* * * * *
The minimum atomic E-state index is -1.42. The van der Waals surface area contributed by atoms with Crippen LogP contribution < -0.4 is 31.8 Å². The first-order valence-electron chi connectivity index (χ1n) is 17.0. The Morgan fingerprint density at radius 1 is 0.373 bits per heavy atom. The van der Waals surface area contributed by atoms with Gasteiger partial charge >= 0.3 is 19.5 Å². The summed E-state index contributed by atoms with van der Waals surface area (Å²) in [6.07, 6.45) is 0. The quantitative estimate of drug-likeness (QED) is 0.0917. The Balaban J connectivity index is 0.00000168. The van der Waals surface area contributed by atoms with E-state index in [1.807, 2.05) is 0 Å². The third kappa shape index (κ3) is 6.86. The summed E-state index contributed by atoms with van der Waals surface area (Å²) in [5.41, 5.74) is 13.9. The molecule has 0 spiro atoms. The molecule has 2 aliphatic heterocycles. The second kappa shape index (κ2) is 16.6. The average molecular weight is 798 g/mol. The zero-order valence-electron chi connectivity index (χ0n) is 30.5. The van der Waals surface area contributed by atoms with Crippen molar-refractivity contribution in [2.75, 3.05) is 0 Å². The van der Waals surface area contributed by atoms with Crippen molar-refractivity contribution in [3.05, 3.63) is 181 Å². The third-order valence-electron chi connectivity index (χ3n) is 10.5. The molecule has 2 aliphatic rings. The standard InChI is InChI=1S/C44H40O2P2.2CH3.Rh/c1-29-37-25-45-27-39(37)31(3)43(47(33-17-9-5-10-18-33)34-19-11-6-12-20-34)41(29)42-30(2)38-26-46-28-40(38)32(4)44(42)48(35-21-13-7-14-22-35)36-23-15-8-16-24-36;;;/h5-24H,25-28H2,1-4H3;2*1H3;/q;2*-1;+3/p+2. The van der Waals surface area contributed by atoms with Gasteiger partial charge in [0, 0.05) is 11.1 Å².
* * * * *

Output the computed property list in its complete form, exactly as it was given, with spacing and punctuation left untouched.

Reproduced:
The minimum atomic E-state index is -1.42. The van der Waals surface area contributed by atoms with Crippen LogP contribution < -0.4 is 31.8 Å². The first-order valence-electron chi connectivity index (χ1n) is 17.0. The Morgan fingerprint density at radius 1 is 0.373 bits per heavy atom. The van der Waals surface area contributed by atoms with Gasteiger partial charge >= 0.3 is 19.5 Å². The summed E-state index contributed by atoms with van der Waals surface area (Å²) in [6.07, 6.45) is 0. The quantitative estimate of drug-likeness (QED) is 0.0917. The Balaban J connectivity index is 0.00000168. The van der Waals surface area contributed by atoms with E-state index in [1.807, 2.05) is 0 Å². The third kappa shape index (κ3) is 6.86. The summed E-state index contributed by atoms with van der Waals surface area (Å²) in [5.41, 5.74) is 13.9. The molecule has 0 spiro atoms. The molecule has 2 aliphatic heterocycles. The second kappa shape index (κ2) is 16.6. The average molecular weight is 798 g/mol. The zero-order valence-electron chi connectivity index (χ0n) is 30.5. The van der Waals surface area contributed by atoms with Crippen molar-refractivity contribution in [2.75, 3.05) is 0 Å². The van der Waals surface area contributed by atoms with Crippen molar-refractivity contribution in [3.05, 3.63) is 181 Å². The third-order valence-electron chi connectivity index (χ3n) is 10.5. The molecule has 2 aliphatic rings. The standard InChI is InChI=1S/C44H40O2P2.2CH3.Rh/c1-29-37-25-45-27-39(37)31(3)43(47(33-17-9-5-10-18-33)34-19-11-6-12-20-34)41(29)42-30(2)38-26-46-28-40(38)32(4)44(42)48(35-21-13-7-14-22-35)36-23-15-8-16-24-36;;;/h5-24H,25-28H2,1-4H3;2*1H3;/q;2*-1;+3/p+2. The van der Waals surface area contributed by atoms with Gasteiger partial charge in [0, 0.05) is 11.1 Å².